Ferrer also seemed to have control of the match, undermining the Gasquet attacks by stepping inside the baseline. He broke in the third game and put up his signature resistance through seven deuces and three break points in the sixth, serving an ace to hold, 4-2. He rode his momentum to break again and served out, 6-2, to level the match.

If there has been a weakness in the Frenchman’s game since those early effortless successes, it has occasionally been his inability to close out a match, but with fellow Frenchman Sebastian Grosjean now in his corner, his self-belief seems to have grown as his game has matured.

They were poised at 114 points apiece and edged to 2-2 at three hours. But it was obvious that Gasquet had a second wind and a clearer view of what to do: get back to his attacking ways of the opening sets. Helped by a double fault from Ferrer, he broke through in the sixth game to lead 4-2, but the Spaniard put up a valiant fight, cutting short a 29-shot rally with a net attack to hold his serve.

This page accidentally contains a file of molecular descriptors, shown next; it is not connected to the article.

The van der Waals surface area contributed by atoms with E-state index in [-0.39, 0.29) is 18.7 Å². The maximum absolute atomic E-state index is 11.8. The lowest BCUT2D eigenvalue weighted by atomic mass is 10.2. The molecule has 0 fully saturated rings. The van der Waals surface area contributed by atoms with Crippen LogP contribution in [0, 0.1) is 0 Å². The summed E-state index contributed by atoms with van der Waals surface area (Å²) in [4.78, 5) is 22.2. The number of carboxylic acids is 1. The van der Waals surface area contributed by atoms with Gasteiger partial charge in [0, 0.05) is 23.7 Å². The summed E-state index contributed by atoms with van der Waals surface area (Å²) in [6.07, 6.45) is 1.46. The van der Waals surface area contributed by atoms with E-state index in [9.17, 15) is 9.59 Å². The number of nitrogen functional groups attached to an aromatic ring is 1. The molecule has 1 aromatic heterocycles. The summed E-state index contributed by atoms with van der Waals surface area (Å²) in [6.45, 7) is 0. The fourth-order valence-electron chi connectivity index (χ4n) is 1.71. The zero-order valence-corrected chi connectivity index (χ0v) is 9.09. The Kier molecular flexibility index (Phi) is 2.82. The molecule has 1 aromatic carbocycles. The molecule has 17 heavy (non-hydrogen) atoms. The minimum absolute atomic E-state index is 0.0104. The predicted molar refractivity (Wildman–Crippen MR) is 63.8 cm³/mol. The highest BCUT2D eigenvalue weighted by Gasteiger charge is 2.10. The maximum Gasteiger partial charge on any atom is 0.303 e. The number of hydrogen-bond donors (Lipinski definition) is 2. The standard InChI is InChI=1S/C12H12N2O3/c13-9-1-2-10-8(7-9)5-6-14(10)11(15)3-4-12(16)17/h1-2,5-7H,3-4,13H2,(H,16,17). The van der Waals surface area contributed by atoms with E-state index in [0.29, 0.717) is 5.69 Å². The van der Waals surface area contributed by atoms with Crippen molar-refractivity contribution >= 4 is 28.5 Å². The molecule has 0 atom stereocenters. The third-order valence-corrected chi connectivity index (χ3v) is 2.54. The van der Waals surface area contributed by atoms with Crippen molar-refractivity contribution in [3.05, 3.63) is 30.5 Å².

Now came the final test, and Gasquet rose to it with Gallic flair, taking his first match point with a cross-court forehand out of the air. The clock said it had taken almost three and a half hours, but it felt half that.

He becomes just the second Frenchman in the Open Era to reach the semis in New York but it is the personal milestone that will buoy him up ahead of his next match against Nadal or Robredo. In reaching his first Grand Slam semi since 2007, he ends a run of 11 fourth-round exits at Majors to reach his first semi at the US Open.

His record against Nadal is 0-10, but he revealed that he had indeed scored a victory over his friend many years ago: “Last time I beat him, I was 13…I beat him only once!”

More new ground beckons.